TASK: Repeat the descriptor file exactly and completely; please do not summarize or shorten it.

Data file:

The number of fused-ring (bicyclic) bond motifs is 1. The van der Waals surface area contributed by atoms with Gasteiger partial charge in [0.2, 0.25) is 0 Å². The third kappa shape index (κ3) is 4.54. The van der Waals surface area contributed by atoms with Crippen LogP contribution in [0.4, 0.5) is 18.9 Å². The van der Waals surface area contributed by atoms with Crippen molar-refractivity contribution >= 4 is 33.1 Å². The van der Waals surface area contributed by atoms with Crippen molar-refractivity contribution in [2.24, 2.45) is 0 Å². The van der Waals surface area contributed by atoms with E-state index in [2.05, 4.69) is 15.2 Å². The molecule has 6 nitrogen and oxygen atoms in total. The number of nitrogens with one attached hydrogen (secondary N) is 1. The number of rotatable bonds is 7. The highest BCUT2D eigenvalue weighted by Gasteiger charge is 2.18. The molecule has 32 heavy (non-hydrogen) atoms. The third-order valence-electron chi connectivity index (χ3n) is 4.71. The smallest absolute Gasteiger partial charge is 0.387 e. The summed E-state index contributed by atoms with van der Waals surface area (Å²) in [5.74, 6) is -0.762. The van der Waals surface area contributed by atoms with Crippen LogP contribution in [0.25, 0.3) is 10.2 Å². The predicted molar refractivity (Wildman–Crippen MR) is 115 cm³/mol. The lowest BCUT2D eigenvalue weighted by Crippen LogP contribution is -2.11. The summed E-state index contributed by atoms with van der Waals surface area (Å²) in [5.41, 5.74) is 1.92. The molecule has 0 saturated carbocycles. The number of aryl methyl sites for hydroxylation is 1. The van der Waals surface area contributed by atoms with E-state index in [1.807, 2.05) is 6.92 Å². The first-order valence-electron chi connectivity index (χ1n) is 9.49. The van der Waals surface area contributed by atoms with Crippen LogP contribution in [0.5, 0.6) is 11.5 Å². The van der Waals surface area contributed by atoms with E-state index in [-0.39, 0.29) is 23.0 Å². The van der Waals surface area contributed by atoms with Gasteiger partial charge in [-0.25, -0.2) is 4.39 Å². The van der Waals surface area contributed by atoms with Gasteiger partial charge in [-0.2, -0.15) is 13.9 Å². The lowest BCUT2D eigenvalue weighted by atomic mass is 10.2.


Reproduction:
The number of fused-ring (bicyclic) bond motifs is 1. The van der Waals surface area contributed by atoms with Gasteiger partial charge in [0.2, 0.25) is 0 Å². The third kappa shape index (κ3) is 4.54. The van der Waals surface area contributed by atoms with Crippen LogP contribution in [0.4, 0.5) is 18.9 Å². The van der Waals surface area contributed by atoms with Crippen molar-refractivity contribution >= 4 is 33.1 Å². The van der Waals surface area contributed by atoms with Crippen molar-refractivity contribution in [2.24, 2.45) is 0 Å². The van der Waals surface area contributed by atoms with E-state index in [2.05, 4.69) is 15.2 Å². The molecule has 6 nitrogen and oxygen atoms in total. The number of nitrogens with one attached hydrogen (secondary N) is 1. The number of rotatable bonds is 7. The highest BCUT2D eigenvalue weighted by Gasteiger charge is 2.18. The molecule has 32 heavy (non-hydrogen) atoms. The third-order valence-electron chi connectivity index (χ3n) is 4.71. The smallest absolute Gasteiger partial charge is 0.387 e. The summed E-state index contributed by atoms with van der Waals surface area (Å²) in [5.74, 6) is -0.762. The van der Waals surface area contributed by atoms with Crippen LogP contribution in [0.25, 0.3) is 10.2 Å². The predicted molar refractivity (Wildman–Crippen MR) is 115 cm³/mol. The lowest BCUT2D eigenvalue weighted by Crippen LogP contribution is -2.11. The summed E-state index contributed by atoms with van der Waals surface area (Å²) in [5.41, 5.74) is 1.92. The molecule has 0 saturated carbocycles. The number of aryl methyl sites for hydroxylation is 1. The van der Waals surface area contributed by atoms with E-state index in [1.807, 2.05) is 6.92 Å². The first-order valence-electron chi connectivity index (χ1n) is 9.49. The van der Waals surface area contributed by atoms with Crippen LogP contribution in [0.5, 0.6) is 11.5 Å². The van der Waals surface area contributed by atoms with E-state index in [-0.39, 0.29) is 23.0 Å². The van der Waals surface area contributed by atoms with Gasteiger partial charge in [-0.25, -0.2) is 4.39 Å². The van der Waals surface area contributed by atoms with Gasteiger partial charge in [-0.2, -0.15) is 13.9 Å². The lowest BCUT2D eigenvalue weighted by atomic mass is 10.2.